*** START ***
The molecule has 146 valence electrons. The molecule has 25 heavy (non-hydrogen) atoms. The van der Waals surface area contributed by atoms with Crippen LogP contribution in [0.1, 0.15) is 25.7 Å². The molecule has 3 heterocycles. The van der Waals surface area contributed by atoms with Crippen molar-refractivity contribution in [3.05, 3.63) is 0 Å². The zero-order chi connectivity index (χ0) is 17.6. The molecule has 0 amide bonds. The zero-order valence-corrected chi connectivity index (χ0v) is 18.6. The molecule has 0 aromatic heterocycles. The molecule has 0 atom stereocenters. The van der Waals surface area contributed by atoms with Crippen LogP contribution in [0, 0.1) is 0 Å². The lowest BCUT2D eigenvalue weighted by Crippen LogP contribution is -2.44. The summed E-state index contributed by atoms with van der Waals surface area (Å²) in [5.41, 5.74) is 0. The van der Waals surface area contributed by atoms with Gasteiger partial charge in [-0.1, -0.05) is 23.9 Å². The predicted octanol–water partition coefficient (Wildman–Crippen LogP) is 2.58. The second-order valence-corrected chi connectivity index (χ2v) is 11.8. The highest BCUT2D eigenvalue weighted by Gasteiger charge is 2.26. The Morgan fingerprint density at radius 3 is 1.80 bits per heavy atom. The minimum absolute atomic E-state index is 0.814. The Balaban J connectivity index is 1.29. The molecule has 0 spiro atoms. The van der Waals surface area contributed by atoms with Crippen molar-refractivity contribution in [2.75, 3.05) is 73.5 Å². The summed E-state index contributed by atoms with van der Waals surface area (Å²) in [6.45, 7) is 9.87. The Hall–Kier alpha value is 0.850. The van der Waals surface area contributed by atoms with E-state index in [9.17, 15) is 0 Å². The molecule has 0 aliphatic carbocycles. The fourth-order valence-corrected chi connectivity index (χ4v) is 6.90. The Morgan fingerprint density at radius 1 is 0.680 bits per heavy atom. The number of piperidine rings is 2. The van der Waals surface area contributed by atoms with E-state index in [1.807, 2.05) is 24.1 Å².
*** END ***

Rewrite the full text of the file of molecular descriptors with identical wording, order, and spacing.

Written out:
The molecule has 146 valence electrons. The molecule has 25 heavy (non-hydrogen) atoms. The van der Waals surface area contributed by atoms with Crippen LogP contribution in [0.1, 0.15) is 25.7 Å². The molecule has 3 heterocycles. The van der Waals surface area contributed by atoms with Crippen molar-refractivity contribution in [3.05, 3.63) is 0 Å². The zero-order chi connectivity index (χ0) is 17.6. The molecule has 0 amide bonds. The zero-order valence-corrected chi connectivity index (χ0v) is 18.6. The molecule has 0 aromatic heterocycles. The molecule has 0 atom stereocenters. The van der Waals surface area contributed by atoms with Crippen LogP contribution in [0, 0.1) is 0 Å². The lowest BCUT2D eigenvalue weighted by Crippen LogP contribution is -2.44. The summed E-state index contributed by atoms with van der Waals surface area (Å²) in [5.41, 5.74) is 0. The van der Waals surface area contributed by atoms with Gasteiger partial charge in [-0.1, -0.05) is 23.9 Å². The predicted octanol–water partition coefficient (Wildman–Crippen LogP) is 2.58. The second-order valence-corrected chi connectivity index (χ2v) is 11.8. The highest BCUT2D eigenvalue weighted by Gasteiger charge is 2.26. The Morgan fingerprint density at radius 3 is 1.80 bits per heavy atom. The minimum absolute atomic E-state index is 0.814. The Balaban J connectivity index is 1.29. The molecule has 0 spiro atoms. The van der Waals surface area contributed by atoms with Crippen molar-refractivity contribution in [2.75, 3.05) is 73.5 Å². The summed E-state index contributed by atoms with van der Waals surface area (Å²) in [6.45, 7) is 9.87. The Hall–Kier alpha value is 0.850. The van der Waals surface area contributed by atoms with E-state index in [9.17, 15) is 0 Å². The molecule has 0 aliphatic carbocycles. The fourth-order valence-corrected chi connectivity index (χ4v) is 6.90. The Morgan fingerprint density at radius 1 is 0.680 bits per heavy atom. The number of piperidine rings is 2. The van der Waals surface area contributed by atoms with E-state index in [1.807, 2.05) is 24.1 Å².